About the book
The proprioception, or sense of proprioception, is a quality of the somatosensibility that can be defined as the perception of body and limb position with respect to the space, or of each segment of the body with respect to the body itself. Thus, it is the sense of positioning and movement. Proprioception plays a key role in the interactions with environment since it helps the planning and performance of movements.
The sense of proprioception includes various aspects or submodalities such as position sense, motion sense (kinaesthesia; including the duration, direction, amplitude, speed, acceleration and timing of movements), force tension sense, and change in velocity sense.
Proprioception is mediated by proprioceptors, a specialized subset of about 10-15% of mechanosensory neurons localized in dorsal root ganglia that convey information about the stretch and tension of muscles, tendons, joints and perhaps the skin. So, the neurological basis of proprioception originates from proprioceptors with contact specialized sensory organs in muscles (muscle spindles), tendons (Golgi tendon organs), joints (different morphotypes of sensory corpuscles including Ruffini’s corpuscles and Pacinian corpuscles) and the skin (cutaneous mechanoreceptors). Thereafter, the information originated in the proprioceptors forming complex nerve pathways reach the central nervous system at the level of the spinal cord, the cerebellum and the cerebral cortex for processing. Hence, proprioception can be regarded as a continuous loop of feedforward and feedback inputs between sensory receptors throughout the body and the nervous system.
In limb and axial muscles, the proprioception originates in the muscle spindles. Nevertheless, the cephalic muscles, with the exception of the extraocular muscles and those innervated by the mandibular branch of the trigeminal nerve, lack muscle spindles. But the facial or pharyngeal proprioception plays key roles in the regulation and coordination of facial musculature and diverse reflexes. At the basis of these functional characteristics are the multiple communications between cranial nerves. Substituting muscle spindles by other kinds of proprioceptors might be at the basis.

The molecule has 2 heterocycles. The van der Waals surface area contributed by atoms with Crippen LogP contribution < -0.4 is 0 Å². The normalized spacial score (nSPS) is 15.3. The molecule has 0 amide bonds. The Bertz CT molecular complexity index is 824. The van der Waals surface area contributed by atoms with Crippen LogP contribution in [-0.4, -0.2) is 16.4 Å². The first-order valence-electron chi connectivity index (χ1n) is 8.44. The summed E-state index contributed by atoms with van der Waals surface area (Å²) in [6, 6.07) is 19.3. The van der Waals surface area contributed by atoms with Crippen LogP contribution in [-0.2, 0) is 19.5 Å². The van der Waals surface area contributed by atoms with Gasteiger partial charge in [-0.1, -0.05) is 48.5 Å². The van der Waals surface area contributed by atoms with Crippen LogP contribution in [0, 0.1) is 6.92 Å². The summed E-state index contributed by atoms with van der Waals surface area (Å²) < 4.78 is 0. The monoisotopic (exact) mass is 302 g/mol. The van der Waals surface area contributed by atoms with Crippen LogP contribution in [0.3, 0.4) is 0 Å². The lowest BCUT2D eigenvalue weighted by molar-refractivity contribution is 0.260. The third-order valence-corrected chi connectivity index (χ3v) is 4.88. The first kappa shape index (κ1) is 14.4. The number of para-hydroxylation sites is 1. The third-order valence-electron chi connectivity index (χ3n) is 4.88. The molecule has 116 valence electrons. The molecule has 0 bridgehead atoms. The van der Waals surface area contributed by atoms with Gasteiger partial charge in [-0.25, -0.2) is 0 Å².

On the other hand, since the stimuli for proprioceptors are mechanical (stretch, tension, and so) proprioception can be regarded as a modality of mechanosensitivity. During the last decade progress has been made to understanding the molecular basis of mechanosensitivity. However, identity of mechanotransducers is poorly know. The mechanogated ion channels acid-sensing ion channel 2 (ASIC2), transient receptor potential vanilloid 4 (TRPV4) and PIEZO2 have been related to mechanotransduction and have been detected in proprioceptors innervating muscle spindles and Golgi tendon organs in mice. Also, mice lacking Piezo2 showed severely uncoordinated body movements and abnormal limb positions.
Finally, the lesion of the proprioception receptors, proprioceptors or the nerve center and pathways related to proprioception result in poor proprioception. Importantly, age-related changes also affect proprioception due to a combination of natural age-related changes to the central nervous system, nerves, joints, and muscles. Acute and long-term impairment can be related to toxicological, medical or injury conditions, but also with neuromuscular and central nervous system diseases.
Based on the above comments this book intends to provide a comprehensive update an overview of the anatomical, structural and molecular basis of proprioception as well as of the main causes of proprioception impairment and possible treatments.